5 Zika free cruises you should book right now

Want to take a cruise vacation but concerned about Zika virus in popular ports-of-call?

For those worried about heading to Florida and the Caribbean this fall and winter because of the disease carried by mosquitos (check this Centers for Disease Control and Prevention site for the latest information), there are plenty of other cruise options.

October is the Cruise Lines International Association's Plan a Cruise Month, and plenty of lines are offering seasonal deals and promotions as the weather cools down. A lot of travel can be booked online, but if you're looking maximize your vacation, consider using an agent to find the best deals and upgrades and also figure out the right cruise line and ship for you and your traveling companions. 

Here are six trips to consider in Zika free zones that won't bust your budget: 

1. A European Expedition.

Aerial view on town Perast with Church "Our Lady of the rocks" and cruise liner. Montenegro

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Cruise Europe year-round aboard the Norwegian Spirit with embarkation in Barcelona and Rome (ask about the Free at Sea promotion  with unlimited open bar, specialty dining and WiFi).  Costa Cruises also sails in the Mediterranean all winter with rates starting at just $499. Or see Italy and Greece without the summertime crowds, while paying lower fares for flights and cruises. Azamara Club Cruises, known for smaller ships and longer times in port, will have a ship in Europe through Nov. 6 and is touting complimentary upgrades.  MSC Cruises also cruises the Med in winter, including the Canary Islands where sunny weather is pretty much guaranteed this time of year. 

2. Cross the Atlantic.

Adelaide, Australia - March 10, 2014: RMS Queen Mary 2 with people on board is leaving for cruise from Outer Harbour in Port Adelaide, South Australia

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Cross the Atlantic the old fashioned way aboard Cunard’s Queen Mary 2 from New York to Southampton—seven nights from May-December with some sailings starting at under $600 per person double occupancy with the special fall savings event. Experts on board will teach you about everything from jazz to constellations. You’ll have plenty of time to soak up the shipboard experience. High tea anyone?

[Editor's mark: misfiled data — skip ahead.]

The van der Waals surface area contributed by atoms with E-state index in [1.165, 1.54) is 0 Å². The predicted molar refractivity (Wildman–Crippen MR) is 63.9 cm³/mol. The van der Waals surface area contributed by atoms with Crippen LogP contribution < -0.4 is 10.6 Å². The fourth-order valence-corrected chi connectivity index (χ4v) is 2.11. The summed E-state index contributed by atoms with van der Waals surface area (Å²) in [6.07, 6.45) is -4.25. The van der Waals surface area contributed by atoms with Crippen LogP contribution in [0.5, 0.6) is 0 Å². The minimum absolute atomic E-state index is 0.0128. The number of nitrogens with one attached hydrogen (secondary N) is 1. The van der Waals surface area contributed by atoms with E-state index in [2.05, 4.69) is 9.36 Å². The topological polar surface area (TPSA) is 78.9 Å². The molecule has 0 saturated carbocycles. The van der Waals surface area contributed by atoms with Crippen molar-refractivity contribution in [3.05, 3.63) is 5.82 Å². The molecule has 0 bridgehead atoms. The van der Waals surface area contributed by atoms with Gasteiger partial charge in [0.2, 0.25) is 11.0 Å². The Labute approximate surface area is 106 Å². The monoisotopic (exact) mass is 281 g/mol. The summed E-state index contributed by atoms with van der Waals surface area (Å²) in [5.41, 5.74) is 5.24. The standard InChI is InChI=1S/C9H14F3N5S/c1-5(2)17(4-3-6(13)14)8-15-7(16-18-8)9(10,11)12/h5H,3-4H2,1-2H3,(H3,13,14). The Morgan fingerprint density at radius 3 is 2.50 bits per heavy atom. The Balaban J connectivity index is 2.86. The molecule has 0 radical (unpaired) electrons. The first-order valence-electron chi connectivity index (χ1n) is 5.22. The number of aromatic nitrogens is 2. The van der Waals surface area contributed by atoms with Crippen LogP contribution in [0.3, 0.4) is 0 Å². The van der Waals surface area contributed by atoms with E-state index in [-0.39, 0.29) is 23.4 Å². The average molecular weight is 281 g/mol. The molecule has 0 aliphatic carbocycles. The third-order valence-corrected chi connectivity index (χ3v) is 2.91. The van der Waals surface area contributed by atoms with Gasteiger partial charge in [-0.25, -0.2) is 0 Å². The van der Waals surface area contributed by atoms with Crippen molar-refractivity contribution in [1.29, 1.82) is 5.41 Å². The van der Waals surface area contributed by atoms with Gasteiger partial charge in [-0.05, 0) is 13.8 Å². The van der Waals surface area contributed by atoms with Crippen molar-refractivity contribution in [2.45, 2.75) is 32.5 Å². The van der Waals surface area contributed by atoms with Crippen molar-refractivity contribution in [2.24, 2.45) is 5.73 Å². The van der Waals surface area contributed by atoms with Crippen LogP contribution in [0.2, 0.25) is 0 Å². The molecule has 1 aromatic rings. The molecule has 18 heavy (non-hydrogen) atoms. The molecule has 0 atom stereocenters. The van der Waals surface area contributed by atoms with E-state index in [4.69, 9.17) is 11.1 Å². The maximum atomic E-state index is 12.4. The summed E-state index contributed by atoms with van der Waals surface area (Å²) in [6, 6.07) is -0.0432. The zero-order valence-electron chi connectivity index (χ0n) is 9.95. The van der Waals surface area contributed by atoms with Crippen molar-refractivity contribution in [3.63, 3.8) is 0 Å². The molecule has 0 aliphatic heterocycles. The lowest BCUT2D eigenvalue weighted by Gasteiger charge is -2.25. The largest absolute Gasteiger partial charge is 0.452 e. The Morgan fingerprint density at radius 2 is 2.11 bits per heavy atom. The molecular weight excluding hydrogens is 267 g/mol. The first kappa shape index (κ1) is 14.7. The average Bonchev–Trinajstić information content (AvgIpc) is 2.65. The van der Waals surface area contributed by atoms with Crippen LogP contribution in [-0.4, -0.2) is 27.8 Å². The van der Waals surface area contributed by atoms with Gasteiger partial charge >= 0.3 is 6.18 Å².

3. Hawaii's hot spots.

sandy Lanikai Beach and Mokulua Islands, Kailua, O'ahu, Hawai'i

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See Hawaii's main islands aboard Norwegian’s Pride of America, the only ship that sails year-round from Honolulu on seven-day cruises with nearly 100 hours of port time in Maui, Kauai and the big Island of Hawaii.  The ship recently underwent a bow to stern enhancement with newly designed public spaces, dining venues and guest staterooms. Carnival also has some sailings to Hawaii from Los Angeles this fall and in January.

4. Adventure to East Asia.

Floating village and rock islands in Halong Bay, Vietnam, Southeast Asia

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East Asia calls, especially in Japan, where it is cooler this time of year but the rainy season is over.  Princess Cruises has ships homeported in Japan. Cruise Critic notes that Royal Caribbean International has a variety of East Asia sailings throughout fall, winter and spring, as do Holland America, Celebrity Cruises and others.

5. Passage to French Polynesia.

A DSRL photo of a beautiful caucasian young woman floating in clear sea in Bora Bora, French Polynesia. She is wearing a black swimsuit and black fins. The day is sunny with scattered white clouds in the blue sky. At he background is mountain Otemanu, main natural landmark in Bora Bora.

 (iStock)

Sail in French Polynesia aboard a Windstar sailing yacht among the Tahitian Islands. You can snorkel or dive, enjoying the complimentary watersports toys right from the yacht’s Watersports Platform. Treat your favorite family and friends to a private beach feast.  There are no more than 300 passengers aboard so the smaller ships can stop in boutique ports not accessible by larger ships.

Eileen Ogintz is the creator of the syndicated column and website Taking the Kids. She is also the author of the ten-book Kid’s Guide series to major American cities and the Great Smoky Mountains. The third-edition of the Kid’s Guide to NYC has just been released.